'Root infested hell track' or 'technical bliss'... individual perceptions affect the way we each view different terrain. When you discover a new track that looks way scary but obviously has been ridden by others, then one day you too should be able to ride it with confidence. The question is, "how to get to this other universe?"
Confidence is not to be confused with commitment. Once confident in your abilities, it's vital to back yourself and commit to riding that tricky section. Dithering, losing the flow or your balance at the top of a drop off can be embarrassing- often painful. Increased confidence is gained through improving your skills, typically from tuition and hanging with better riders than yourself. Add to that, regular time on your bike, repeating tricky moves, finding a 'local trail' to dial in, and the right bike that is set-up properly (any excuse to raid the piggy bank). Get the right mix and the only way is up. Or down.
A confident rider immediately sees the 'line' - the smoothest, most efficient route through a gnarly section. There's often an obvious, most ridden line, but that isn't necessarily the best line. You're probably being led astray if the 'well worn line' feels clumsy or slow, requiring you to ride around obstacles away from the natural fall of the trail.
It may feel reassuring to fix your gaze at the front wheel, steering it through and around obstacles, but the confident rider looks ahead to pick the best line. Otherwise you risk getting incrementally led down an unrideable section of the garden path. The faster you go, the further ahead you need to look. Rely on your peripheral vision to be aware of stuff going on around you and monitor what's happening under your front wheel - tyres only need a narrow gap or a few centimetres to sneak through.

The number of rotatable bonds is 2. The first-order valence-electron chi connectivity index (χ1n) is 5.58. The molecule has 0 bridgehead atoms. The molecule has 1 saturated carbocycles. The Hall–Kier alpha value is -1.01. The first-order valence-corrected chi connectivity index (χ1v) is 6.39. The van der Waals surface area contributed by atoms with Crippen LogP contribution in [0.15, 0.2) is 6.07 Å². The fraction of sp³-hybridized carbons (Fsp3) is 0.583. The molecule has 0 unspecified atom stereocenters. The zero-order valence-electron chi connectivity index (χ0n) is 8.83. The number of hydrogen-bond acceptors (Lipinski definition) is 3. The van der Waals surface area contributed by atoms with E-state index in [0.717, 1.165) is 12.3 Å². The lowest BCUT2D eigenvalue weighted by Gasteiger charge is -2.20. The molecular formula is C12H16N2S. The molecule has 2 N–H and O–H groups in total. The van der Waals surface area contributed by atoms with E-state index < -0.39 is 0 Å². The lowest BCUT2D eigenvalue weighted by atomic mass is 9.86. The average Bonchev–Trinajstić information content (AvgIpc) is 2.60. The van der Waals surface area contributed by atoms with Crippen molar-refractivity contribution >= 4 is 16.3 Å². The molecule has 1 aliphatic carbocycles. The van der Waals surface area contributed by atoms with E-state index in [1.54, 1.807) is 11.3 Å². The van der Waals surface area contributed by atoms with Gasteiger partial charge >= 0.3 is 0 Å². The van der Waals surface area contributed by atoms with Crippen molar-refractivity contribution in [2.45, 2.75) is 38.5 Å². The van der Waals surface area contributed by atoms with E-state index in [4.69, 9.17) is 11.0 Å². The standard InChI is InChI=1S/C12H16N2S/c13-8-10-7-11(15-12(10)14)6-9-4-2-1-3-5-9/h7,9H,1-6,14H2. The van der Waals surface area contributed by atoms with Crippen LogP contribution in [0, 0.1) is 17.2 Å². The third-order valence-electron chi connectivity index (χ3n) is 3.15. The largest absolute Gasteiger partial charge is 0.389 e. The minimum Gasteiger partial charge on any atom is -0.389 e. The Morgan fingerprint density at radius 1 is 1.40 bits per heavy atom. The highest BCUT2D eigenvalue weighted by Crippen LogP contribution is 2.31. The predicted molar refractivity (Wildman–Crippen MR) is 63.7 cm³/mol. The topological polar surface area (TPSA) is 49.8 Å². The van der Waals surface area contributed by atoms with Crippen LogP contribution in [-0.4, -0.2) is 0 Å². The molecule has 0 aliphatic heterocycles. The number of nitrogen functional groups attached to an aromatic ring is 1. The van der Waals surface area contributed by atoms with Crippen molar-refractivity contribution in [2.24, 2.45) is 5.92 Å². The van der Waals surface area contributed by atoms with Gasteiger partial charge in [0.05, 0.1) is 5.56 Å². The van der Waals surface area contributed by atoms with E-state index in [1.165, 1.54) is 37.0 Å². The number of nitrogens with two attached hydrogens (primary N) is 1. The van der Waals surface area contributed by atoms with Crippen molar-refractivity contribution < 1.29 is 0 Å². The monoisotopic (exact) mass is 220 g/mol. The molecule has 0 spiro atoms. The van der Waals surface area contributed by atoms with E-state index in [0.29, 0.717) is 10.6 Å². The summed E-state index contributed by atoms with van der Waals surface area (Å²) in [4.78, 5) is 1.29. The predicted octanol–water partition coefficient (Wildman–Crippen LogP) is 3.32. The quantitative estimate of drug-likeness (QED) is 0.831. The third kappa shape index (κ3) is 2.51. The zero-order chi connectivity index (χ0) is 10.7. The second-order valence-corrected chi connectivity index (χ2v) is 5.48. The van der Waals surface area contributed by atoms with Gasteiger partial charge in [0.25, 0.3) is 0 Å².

Of course, the best line through a corner or over a drop-off depends on your bike handling skills. Here are some 'instant soup' tips to lift your skills and let you choose a better line: > Speed is your friend ... maintain momentum so you roll over roots and rocks, rather than stalling and falling. The trick then is to stay off your brakes - loose and light, letting your bike do the work as it rattles through the minefield. > Spot patches on the trail where you can either brush off speed or pedal hard to get going again. > Keep your front wheel 'on track', the rear wheel will happily follow. > Get your bike around it. A bit of pace lets you manoeuvre your steed around big obstacles while your head and shoulders stay on the direct route.
Now confident, let's revisit commitment. A half-hearted attempt, or riding with one foot un-clipped is guaranteed to negate any gains from your increased skill base. It's okay to get a little out of your depth and occasionally crash, just don't do it all the time. You'll be amazed at what you can pull off in the thrill of the moment.
You can be committed without pushing yourself to 100% all the time. The top, very fast riders often hold a little in reserve for the unexpected. So, know your limits and choose the time and place to push them. Backcountry riding and shared-use trails like the Heaphy or Queen Charlotte prescribe an element of restraint - holding back on blind corners and sections with high exposure. Flying along a one-way pump track at your local mtb theme park is the time to let it hang out, 100%. The right mix of confidence and commitment will make you a situational master ... not afraid to select your own lines, and not the one who wrecks their bike or body on a group outing. You'll move into the 'flow', the Zen of mountain biking, where everything is calm, in control, the adrenalin is on tap, and you can't put a wheel wrong.